Hydraulic Analysis of Fire Protection Water Supplies
In Part 2 of this series we introduced the hydraulics slide rule and worked some basic problems. You may wish to reread Part 2 before proceeding. You will need the slide rule to work the problems on your own.
In Part 2, Problem 3 posed the following: 600 gpm are flowing through 700 feet of six-inch unlined cast iron pipe. The pipe is 30 years old. What is the expected friction loss? The answer was 22 psi.
To set up the problem for this article, solve the following: 1000 gpm is flowing through 700 feet of eight-inch plastic pipe that was installed 15 years ago. What is the expected friction loss? Using the same techniques, the calculator shows an answer of approximately 4.2 psi (Figure 1) Note that the C factor for plastic pipe is 150 from the back of the calculator. It does not vary with age.?
Suppose that during a test a friction loss of 18 psi was measured instead.
The reason for this unexpected result should be investigated. The first thing to do is to check known valves to be sure they are wide open. If they are, it is time to put on your detective's hat.
The next step is to see if you can figure out where the problem is occurring. This is done by adding as many gauges along the length of pipe as possible. There should be at least two hydrants along the 700 feet and there are probably some sprinkler risers as well. The lower sprinkler riser gauge (Figure 2) will read the pressure in the main at the point of attachment if the riser lead into the main.1
Potential Cause 1: If the pressure drop is uniform along the length of pipe being investigated, the problem is probably with the main itself. The main could be smaller than what was thought. Or, another pipe type that has tuberculated could have been installed instead of the plastic pipe. Everyone has his or her own technique but one method of investigation is to first check to see if a smaller pipe was installed2.
Checking the friction loss for a six-inch" plastic pipe (Figure 3) shows a friction loss of approximately 17 psi so it is a definite possibility that a 6" plastic pipe was installed instead.??
Checking to see if an eight-inch unlined cast iron pipe could have been installed instead, a friction loss of approximately 9 psi is obtained based on a C factor of 100 for a 15 year old pipe. This is unlikely to be the cause of the higher than expected result.
Hopefully you can find as-built diagrams to verify what was installed but sometimes it is necessary to dig up the pipe to know for sure. Assuming that you confirm that this is a 6" pipe rather than an 8" pipe, it is now necessary to determine if the 6" pipe is acceptable for sprinkler and hose stream flows. It may be necessary to replace the pipe.????????????????????????????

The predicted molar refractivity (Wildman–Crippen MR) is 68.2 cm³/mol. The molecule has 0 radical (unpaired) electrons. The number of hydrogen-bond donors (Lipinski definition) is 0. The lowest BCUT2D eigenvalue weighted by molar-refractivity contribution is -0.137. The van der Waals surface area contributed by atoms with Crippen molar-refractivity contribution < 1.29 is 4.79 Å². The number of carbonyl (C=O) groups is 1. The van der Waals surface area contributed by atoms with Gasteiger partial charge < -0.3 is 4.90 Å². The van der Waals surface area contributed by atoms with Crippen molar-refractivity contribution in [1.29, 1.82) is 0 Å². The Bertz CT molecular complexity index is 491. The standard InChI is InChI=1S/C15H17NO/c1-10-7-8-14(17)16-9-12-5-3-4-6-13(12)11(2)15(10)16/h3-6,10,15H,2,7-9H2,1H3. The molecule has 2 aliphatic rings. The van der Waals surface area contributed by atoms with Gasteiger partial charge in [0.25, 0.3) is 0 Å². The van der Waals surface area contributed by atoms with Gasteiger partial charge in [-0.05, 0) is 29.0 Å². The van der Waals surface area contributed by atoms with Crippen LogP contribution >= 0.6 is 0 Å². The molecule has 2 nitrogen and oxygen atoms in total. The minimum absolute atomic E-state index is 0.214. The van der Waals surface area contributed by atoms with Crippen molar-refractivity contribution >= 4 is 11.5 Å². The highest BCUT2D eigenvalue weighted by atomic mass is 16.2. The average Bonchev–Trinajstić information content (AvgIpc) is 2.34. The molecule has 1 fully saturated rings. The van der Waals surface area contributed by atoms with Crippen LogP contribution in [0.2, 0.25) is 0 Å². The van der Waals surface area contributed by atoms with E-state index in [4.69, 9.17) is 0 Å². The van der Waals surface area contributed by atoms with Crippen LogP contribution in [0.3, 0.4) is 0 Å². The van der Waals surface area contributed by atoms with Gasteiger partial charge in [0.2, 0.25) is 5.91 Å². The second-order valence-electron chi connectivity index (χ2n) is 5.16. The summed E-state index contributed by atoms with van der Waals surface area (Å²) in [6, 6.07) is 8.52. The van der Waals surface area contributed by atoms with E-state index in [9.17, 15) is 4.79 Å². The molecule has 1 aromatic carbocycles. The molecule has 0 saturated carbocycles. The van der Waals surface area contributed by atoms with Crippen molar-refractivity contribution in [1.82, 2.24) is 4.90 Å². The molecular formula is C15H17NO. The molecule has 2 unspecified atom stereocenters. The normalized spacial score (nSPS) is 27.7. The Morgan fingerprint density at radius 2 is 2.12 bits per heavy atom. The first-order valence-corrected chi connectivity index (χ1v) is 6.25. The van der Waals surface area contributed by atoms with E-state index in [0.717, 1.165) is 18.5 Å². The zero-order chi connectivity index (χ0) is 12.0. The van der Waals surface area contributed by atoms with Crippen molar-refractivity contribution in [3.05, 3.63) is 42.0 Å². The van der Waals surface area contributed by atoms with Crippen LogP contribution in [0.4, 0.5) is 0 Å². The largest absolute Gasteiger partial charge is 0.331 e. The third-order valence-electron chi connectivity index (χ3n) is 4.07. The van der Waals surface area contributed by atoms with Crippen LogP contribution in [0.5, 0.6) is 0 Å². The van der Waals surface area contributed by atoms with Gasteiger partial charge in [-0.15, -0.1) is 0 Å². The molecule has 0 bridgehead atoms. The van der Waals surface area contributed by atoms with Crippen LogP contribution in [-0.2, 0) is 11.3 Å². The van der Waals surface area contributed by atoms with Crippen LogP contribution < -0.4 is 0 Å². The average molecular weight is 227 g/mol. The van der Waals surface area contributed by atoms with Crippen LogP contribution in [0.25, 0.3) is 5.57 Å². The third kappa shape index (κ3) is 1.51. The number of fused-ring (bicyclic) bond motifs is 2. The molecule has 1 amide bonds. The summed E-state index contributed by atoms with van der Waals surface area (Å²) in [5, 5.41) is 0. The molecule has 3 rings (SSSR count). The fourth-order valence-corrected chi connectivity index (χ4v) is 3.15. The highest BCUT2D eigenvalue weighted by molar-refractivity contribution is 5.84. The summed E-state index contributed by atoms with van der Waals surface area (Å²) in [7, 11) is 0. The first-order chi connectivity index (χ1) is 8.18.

Potential Cause 2: If the pressure drop is sudden between two points along the pipe then the problem is probably a localized problem in the main. Likely causes are:
- a partially "dropped" gate on a known valve
- a partially shut valve that you don't know is there (like a buried or paved over curb box valve)
- an obstruction such as construction debris in the main.
Sometimes, a camera or a backhoe is needed for further investigation. But before that is done, it is worth a search for older diagrams that may reveal valves that were left off revised diagrams. It may be possible to interview senior or even retired maintenance personnel who may know of the existence of other valves.
To properly develop pre-emergency plans, knowledge of the water supply is essential. This article has shown how to determine what is going on in the circumstance presented above. In part 4, we'll conclude with another problem that was identified with these techniques.
Questions can be directed to the author at John_Frank@swissre.com or +1 770-569-7082
- Technically the pressure in the main will differ based on the elevation of the main with respect to the gauge. In practice, all pressures are read above ground at hydrants or risers so the elevation effects are normally cancelled out. If the ground elevation changes then the effects must be accounted for. There cannot be any check valves between the riser gauge and the main being investigated if a riser gauge is to be used accurately.
- The author would normally check the C factor first but since the C factor does not change with plastic pipe, it was decided to check for a smaller pipe first in this case.
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